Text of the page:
Vanessa De Vargas of Turquoise Interior Design has decorated and redecorated her tiny 500-square-foot bungalow in Venice in a variety of themes during the last 15 years.
When she was going through "a dark phase," she painted the walls steel gray and installed red flocked wallpaper. From that moody place, she moved on to a sunnier, beachy vibe with seaside blue and green accents.
The bungalow may be small, but De Vargas said the size does not limit her. It is, in fact, what has empowered her to change designs over and over again. "It's a great white box that I can do anything with," she said.
Weary of the beach phase, De Vargas recently sold nearly all of her furnishings and started anew. "I decided I was sick of everything," she said.
She set her budget at $4,000 and chose a palette of gold, gray and white so all of the rooms would flow easily from one to another. She started in the living room, adding an ultrasuede Sofa Co. sectional that she found on Craigslist for $500. The sectional makes the room feel larger and allows guests to relax in the small space.
De Vargas hung inexpensive white Ikea curtains, which she customized with cotton backing and tassels to give them more heft and an ethnic feel. Underneath, bamboo privacy shades from the Woven Co. allow in light and create privacy from neighbors who are only 10 feet away.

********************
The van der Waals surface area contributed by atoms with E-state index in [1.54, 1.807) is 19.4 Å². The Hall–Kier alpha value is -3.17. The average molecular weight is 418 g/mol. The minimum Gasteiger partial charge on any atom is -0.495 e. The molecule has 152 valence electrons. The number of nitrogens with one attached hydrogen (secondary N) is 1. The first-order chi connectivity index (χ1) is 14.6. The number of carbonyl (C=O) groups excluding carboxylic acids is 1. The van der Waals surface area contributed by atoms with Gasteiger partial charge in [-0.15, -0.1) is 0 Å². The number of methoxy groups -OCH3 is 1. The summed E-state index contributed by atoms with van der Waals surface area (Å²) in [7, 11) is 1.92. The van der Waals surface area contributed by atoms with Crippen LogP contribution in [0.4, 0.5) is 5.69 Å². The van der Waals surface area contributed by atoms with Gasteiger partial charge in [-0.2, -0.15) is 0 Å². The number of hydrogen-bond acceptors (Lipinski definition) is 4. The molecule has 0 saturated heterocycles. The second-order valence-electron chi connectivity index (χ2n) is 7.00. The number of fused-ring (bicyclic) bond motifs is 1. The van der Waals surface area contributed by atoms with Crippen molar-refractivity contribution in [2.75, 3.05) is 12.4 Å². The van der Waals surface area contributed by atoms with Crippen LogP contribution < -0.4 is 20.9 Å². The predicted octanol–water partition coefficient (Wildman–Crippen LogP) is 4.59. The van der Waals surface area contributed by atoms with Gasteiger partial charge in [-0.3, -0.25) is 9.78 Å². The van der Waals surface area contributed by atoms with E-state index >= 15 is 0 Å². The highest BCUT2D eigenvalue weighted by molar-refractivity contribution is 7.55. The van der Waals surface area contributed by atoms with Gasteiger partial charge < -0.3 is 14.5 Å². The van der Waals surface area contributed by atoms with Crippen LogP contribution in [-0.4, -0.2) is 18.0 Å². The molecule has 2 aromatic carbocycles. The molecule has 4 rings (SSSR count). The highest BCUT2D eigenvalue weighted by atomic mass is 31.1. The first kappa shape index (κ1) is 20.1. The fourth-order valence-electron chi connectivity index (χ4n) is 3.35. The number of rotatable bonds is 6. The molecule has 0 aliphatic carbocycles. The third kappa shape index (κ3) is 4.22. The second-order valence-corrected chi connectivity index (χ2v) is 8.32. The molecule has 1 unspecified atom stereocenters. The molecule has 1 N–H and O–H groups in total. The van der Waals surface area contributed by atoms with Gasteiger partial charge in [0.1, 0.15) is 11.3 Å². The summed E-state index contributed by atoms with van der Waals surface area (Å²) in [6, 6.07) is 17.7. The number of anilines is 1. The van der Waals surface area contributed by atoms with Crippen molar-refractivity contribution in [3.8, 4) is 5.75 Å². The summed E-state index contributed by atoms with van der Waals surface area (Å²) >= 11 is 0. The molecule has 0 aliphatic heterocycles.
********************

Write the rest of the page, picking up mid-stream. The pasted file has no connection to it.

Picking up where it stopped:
The designer also scoured flea markets, thrift stores and antique malls for gold and brass accents. She wanted continuity from room to room, a decision that simplified the design process. Instead of a traditional coffee table, De Vargas placed two gold Safavieh end tables in the center of the room. She also added gold hardware to an Ikea wall-mounted console and spray-painted white a light fixture from Cost Plus World Market.
Two midcentury wooden stacking benches were reupholstered with the covers of furry pillows from Target. A gold Moroccan pouf is from Amazon. A Pottery Barn jute rug layered underneath a World Market rug adds some warmth and texture, while inexpensive artworks draw the eye around the room.
Where did her budget go? De Vargas said that much went to labor: She painted the entire bungalow, installed bead board in the bathroom and replaced the laminate floor in her mud room with black-and-white check tile.
In the end, the bungalow is a mix of quality pieces, budget finds and creative fixes. "It’s all about the presentation," De Vargas said. "It's how you pull it together. We paired the Ikea cabinet with vintage items. It's an inexpensive way to update your home without spending a fortune."
To see more of how she transformed her Venice cottage, we asked De Vargas to talk through photos of the rest of the house in the latest installment of Virtual Tour.
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